Smartphone competition continued to take a toll on Nokia (NYSE:NOK) in the third quarter as the handset maker’s market share declined to 30.9% from 34% in Q2. Competition won’t let up going forward either, and it is primarily coming from the same source – devices built on Google’s (NASDAQ:GOOG) Android operating system.
Nokia made the decision not to adopt Android given its commitment to Symbian, but it’s facing fierce competition from all the other players, most of which have thrown their weight behind Google’s OS. In particular, Nokia is seeing increased smartphone competition from LG, Samsung, Palm, RIM, Apple and HTC, according to Julien Blin, principal analyst and CEO of JBB Research. So the market leader essentially only has a shot against Sony Ericsson and Motorola, which is already looking a bit more formidable with its Android CLIQ on T-Mobile and plans for Android-based Motorola Sholes underway.
Blin expects LG and Samsung to pose the biggest threat to Nokia’s mobile device business. LG agrees too – it has claimed it will become the second biggest cell phone maker by 2012 and has backed up its threat with more than 20 million low-end touchscreen smartphones sold in just two years.
Samsung, too, will give Nokia a run for its dwindling money. It launched Mondi, its first WiMax-enabled fourth-screen device through Clearwire in August, and has a slew of Android phones planned, including the Moment on Sprint and the Behold II on T-Mobile. Tough competition will also come from RIM and its upcoming Storm 2 and Curve 2, HTC with its new Hero and recently launched MyTouch3, and potentially even Dell with its planned touchscreen smartphone on Sprint.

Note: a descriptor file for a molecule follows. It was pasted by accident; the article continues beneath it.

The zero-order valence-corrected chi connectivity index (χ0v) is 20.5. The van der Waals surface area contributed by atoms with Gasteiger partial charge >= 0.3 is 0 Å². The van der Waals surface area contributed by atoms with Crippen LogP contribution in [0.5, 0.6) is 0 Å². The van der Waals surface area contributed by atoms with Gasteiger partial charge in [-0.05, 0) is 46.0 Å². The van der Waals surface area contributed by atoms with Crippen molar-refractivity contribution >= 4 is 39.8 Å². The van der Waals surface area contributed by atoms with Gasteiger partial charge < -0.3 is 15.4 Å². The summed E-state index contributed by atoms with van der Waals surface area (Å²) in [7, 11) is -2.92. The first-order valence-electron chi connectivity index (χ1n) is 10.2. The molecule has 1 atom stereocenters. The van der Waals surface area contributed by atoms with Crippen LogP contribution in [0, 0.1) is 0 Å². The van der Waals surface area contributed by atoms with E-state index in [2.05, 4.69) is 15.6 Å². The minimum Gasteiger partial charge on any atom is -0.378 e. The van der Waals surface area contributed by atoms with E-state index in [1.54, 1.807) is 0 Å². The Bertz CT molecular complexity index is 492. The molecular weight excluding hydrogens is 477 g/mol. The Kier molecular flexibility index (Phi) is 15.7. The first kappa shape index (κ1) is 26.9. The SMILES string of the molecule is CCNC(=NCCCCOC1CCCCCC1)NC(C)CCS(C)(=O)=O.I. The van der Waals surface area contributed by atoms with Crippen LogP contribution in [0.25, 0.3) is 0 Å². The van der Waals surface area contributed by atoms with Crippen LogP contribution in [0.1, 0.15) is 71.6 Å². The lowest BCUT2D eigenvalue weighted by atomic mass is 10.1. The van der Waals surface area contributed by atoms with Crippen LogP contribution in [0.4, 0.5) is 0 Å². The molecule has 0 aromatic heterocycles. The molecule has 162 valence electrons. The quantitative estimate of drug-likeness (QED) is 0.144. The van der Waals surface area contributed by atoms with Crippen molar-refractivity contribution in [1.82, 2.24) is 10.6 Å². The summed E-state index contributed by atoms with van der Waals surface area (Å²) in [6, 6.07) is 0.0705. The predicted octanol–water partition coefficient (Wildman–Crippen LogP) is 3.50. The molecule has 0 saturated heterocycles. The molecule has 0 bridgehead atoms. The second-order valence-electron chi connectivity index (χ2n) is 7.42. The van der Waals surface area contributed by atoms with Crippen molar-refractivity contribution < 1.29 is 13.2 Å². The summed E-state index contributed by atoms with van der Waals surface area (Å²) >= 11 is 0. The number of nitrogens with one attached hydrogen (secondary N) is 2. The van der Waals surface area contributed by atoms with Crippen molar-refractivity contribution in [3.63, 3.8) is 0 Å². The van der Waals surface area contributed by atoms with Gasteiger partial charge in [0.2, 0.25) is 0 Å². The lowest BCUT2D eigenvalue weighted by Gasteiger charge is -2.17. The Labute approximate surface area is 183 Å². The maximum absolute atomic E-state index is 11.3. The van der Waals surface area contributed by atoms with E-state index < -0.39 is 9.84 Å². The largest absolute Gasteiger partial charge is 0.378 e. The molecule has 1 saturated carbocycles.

Nokia isn’t taking the competition lying down, however. It will fight back with its recent focus on low-end touchscreen smartphones and new devices, Blin said, as well as some high-end devices, including the N97 smartphone, and its new netbook, the Nokia Booklet 3G, subsidized by AT&T. Still, Nokia only shipped 3.1 million devices in North America in Q1, down 31% year-over-year, so if it can’t beat Android, it might be better off joining it.
“We continue to believe that it would make sense for Nokia to adopt the rival platform on select smartphones as Android continues to gain momentum and gets adopted by many of Nokia rivals,” Blin said in a research note. “This could help Nokia sustain its lead in the smartphone market.”